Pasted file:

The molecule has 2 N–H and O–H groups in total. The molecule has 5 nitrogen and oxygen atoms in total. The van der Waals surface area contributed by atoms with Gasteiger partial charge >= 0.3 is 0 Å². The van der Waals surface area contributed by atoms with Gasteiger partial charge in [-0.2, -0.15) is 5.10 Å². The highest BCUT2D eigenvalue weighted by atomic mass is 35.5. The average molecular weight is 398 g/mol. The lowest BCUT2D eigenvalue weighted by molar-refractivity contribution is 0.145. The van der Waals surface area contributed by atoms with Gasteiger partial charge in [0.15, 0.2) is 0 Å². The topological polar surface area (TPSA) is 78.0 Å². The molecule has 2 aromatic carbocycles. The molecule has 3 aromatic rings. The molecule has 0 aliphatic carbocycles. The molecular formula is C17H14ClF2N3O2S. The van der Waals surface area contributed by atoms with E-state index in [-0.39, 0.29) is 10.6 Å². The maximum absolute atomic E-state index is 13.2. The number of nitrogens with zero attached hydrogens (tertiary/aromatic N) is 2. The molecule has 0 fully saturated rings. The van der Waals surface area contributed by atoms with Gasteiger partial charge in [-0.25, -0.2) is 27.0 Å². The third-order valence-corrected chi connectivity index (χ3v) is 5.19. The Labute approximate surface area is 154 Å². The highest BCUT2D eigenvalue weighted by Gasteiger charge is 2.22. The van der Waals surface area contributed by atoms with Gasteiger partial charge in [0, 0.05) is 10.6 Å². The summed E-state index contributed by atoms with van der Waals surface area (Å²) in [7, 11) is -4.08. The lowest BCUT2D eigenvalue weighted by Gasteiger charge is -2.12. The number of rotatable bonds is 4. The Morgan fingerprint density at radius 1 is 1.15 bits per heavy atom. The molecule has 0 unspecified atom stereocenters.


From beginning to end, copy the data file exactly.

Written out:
The molecule has 2 N–H and O–H groups in total. The molecule has 5 nitrogen and oxygen atoms in total. The van der Waals surface area contributed by atoms with Gasteiger partial charge >= 0.3 is 0 Å². The van der Waals surface area contributed by atoms with Gasteiger partial charge in [-0.2, -0.15) is 5.10 Å². The highest BCUT2D eigenvalue weighted by atomic mass is 35.5. The average molecular weight is 398 g/mol. The lowest BCUT2D eigenvalue weighted by molar-refractivity contribution is 0.145. The van der Waals surface area contributed by atoms with Gasteiger partial charge in [0.15, 0.2) is 0 Å². The topological polar surface area (TPSA) is 78.0 Å². The molecule has 2 aromatic carbocycles. The molecule has 3 aromatic rings. The molecule has 0 aliphatic carbocycles. The molecular formula is C17H14ClF2N3O2S. The van der Waals surface area contributed by atoms with E-state index in [-0.39, 0.29) is 10.6 Å². The maximum absolute atomic E-state index is 13.2. The number of nitrogens with zero attached hydrogens (tertiary/aromatic N) is 2. The molecule has 0 fully saturated rings. The van der Waals surface area contributed by atoms with Gasteiger partial charge in [-0.25, -0.2) is 27.0 Å². The third-order valence-corrected chi connectivity index (χ3v) is 5.19. The Labute approximate surface area is 154 Å². The highest BCUT2D eigenvalue weighted by Gasteiger charge is 2.22. The van der Waals surface area contributed by atoms with Gasteiger partial charge in [0, 0.05) is 10.6 Å². The summed E-state index contributed by atoms with van der Waals surface area (Å²) in [7, 11) is -4.08. The lowest BCUT2D eigenvalue weighted by Gasteiger charge is -2.12. The number of rotatable bonds is 4. The Morgan fingerprint density at radius 1 is 1.15 bits per heavy atom. The molecule has 0 unspecified atom stereocenters.